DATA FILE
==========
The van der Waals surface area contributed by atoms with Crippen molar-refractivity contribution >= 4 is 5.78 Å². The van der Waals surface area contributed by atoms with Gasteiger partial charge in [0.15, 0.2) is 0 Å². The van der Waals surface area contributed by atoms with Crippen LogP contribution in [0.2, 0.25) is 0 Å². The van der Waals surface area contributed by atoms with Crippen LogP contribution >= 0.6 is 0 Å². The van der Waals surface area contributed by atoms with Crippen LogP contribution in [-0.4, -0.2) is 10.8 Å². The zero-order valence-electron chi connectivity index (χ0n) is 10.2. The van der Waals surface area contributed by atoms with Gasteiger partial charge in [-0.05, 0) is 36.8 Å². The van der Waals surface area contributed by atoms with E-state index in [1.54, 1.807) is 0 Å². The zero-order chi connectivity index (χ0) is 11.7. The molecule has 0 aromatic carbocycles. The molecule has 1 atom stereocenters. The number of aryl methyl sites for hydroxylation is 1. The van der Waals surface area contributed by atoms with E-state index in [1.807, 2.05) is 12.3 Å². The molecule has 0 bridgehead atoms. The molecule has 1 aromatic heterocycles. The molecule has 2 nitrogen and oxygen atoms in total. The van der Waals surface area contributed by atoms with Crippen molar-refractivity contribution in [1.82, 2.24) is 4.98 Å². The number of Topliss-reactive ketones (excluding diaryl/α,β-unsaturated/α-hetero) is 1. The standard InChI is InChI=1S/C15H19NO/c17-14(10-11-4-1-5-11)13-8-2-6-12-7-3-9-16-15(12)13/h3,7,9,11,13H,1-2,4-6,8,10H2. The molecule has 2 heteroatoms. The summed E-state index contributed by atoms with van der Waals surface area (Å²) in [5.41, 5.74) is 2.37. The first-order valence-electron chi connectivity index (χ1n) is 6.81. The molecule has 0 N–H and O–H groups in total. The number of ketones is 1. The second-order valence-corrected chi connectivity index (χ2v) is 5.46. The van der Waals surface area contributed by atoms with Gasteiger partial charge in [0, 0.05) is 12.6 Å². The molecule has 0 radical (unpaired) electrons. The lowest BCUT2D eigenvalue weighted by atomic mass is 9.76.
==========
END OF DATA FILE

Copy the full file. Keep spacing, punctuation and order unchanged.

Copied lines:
The van der Waals surface area contributed by atoms with Crippen molar-refractivity contribution >= 4 is 5.78 Å². The van der Waals surface area contributed by atoms with Gasteiger partial charge in [0.15, 0.2) is 0 Å². The van der Waals surface area contributed by atoms with Crippen LogP contribution in [0.2, 0.25) is 0 Å². The van der Waals surface area contributed by atoms with Crippen LogP contribution >= 0.6 is 0 Å². The van der Waals surface area contributed by atoms with Crippen LogP contribution in [-0.4, -0.2) is 10.8 Å². The zero-order valence-electron chi connectivity index (χ0n) is 10.2. The van der Waals surface area contributed by atoms with Gasteiger partial charge in [-0.05, 0) is 36.8 Å². The van der Waals surface area contributed by atoms with E-state index in [1.54, 1.807) is 0 Å². The zero-order chi connectivity index (χ0) is 11.7. The molecule has 0 aromatic carbocycles. The molecule has 1 atom stereocenters. The number of aryl methyl sites for hydroxylation is 1. The van der Waals surface area contributed by atoms with E-state index in [1.807, 2.05) is 12.3 Å². The molecule has 0 bridgehead atoms. The molecule has 1 aromatic heterocycles. The molecule has 2 nitrogen and oxygen atoms in total. The van der Waals surface area contributed by atoms with Crippen molar-refractivity contribution in [1.82, 2.24) is 4.98 Å². The number of Topliss-reactive ketones (excluding diaryl/α,β-unsaturated/α-hetero) is 1. The standard InChI is InChI=1S/C15H19NO/c17-14(10-11-4-1-5-11)13-8-2-6-12-7-3-9-16-15(12)13/h3,7,9,11,13H,1-2,4-6,8,10H2. The molecule has 2 heteroatoms. The summed E-state index contributed by atoms with van der Waals surface area (Å²) in [5.41, 5.74) is 2.37. The first-order valence-electron chi connectivity index (χ1n) is 6.81. The molecule has 0 N–H and O–H groups in total. The number of ketones is 1. The second-order valence-corrected chi connectivity index (χ2v) is 5.46. The van der Waals surface area contributed by atoms with Gasteiger partial charge in [0, 0.05) is 12.6 Å². The molecule has 0 radical (unpaired) electrons. The lowest BCUT2D eigenvalue weighted by atomic mass is 9.76.